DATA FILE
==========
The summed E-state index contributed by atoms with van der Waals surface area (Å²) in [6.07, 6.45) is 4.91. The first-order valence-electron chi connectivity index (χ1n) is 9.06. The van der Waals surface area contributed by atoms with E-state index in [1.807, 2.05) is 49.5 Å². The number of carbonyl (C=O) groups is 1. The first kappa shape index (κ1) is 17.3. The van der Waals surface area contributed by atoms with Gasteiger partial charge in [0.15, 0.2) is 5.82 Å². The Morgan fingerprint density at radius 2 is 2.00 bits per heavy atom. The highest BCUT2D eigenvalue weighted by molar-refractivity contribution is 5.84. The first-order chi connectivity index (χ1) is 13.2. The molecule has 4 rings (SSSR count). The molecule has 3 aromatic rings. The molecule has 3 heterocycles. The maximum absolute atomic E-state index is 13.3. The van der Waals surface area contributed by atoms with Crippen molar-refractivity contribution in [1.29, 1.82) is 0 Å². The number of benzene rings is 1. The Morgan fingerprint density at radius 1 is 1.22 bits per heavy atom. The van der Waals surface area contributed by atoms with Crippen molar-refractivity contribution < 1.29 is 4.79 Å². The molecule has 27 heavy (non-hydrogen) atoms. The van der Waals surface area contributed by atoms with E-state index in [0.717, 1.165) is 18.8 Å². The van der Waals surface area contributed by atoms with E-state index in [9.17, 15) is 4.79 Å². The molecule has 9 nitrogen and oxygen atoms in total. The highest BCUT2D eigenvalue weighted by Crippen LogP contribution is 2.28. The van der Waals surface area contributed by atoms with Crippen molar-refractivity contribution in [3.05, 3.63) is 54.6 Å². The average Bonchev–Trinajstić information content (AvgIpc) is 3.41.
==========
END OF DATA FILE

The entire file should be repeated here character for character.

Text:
The summed E-state index contributed by atoms with van der Waals surface area (Å²) in [6.07, 6.45) is 4.91. The first-order valence-electron chi connectivity index (χ1n) is 9.06. The van der Waals surface area contributed by atoms with E-state index in [1.807, 2.05) is 49.5 Å². The number of carbonyl (C=O) groups is 1. The first kappa shape index (κ1) is 17.3. The van der Waals surface area contributed by atoms with Gasteiger partial charge in [0.15, 0.2) is 5.82 Å². The Morgan fingerprint density at radius 2 is 2.00 bits per heavy atom. The highest BCUT2D eigenvalue weighted by molar-refractivity contribution is 5.84. The first-order chi connectivity index (χ1) is 13.2. The molecule has 4 rings (SSSR count). The molecule has 3 aromatic rings. The molecule has 3 heterocycles. The maximum absolute atomic E-state index is 13.3. The van der Waals surface area contributed by atoms with Crippen molar-refractivity contribution in [1.29, 1.82) is 0 Å². The number of benzene rings is 1. The Morgan fingerprint density at radius 1 is 1.22 bits per heavy atom. The van der Waals surface area contributed by atoms with Crippen molar-refractivity contribution < 1.29 is 4.79 Å². The molecule has 27 heavy (non-hydrogen) atoms. The van der Waals surface area contributed by atoms with E-state index in [0.717, 1.165) is 18.8 Å². The van der Waals surface area contributed by atoms with E-state index in [9.17, 15) is 4.79 Å². The molecule has 9 nitrogen and oxygen atoms in total. The highest BCUT2D eigenvalue weighted by Crippen LogP contribution is 2.28. The van der Waals surface area contributed by atoms with Crippen molar-refractivity contribution in [3.05, 3.63) is 54.6 Å². The average Bonchev–Trinajstić information content (AvgIpc) is 3.41.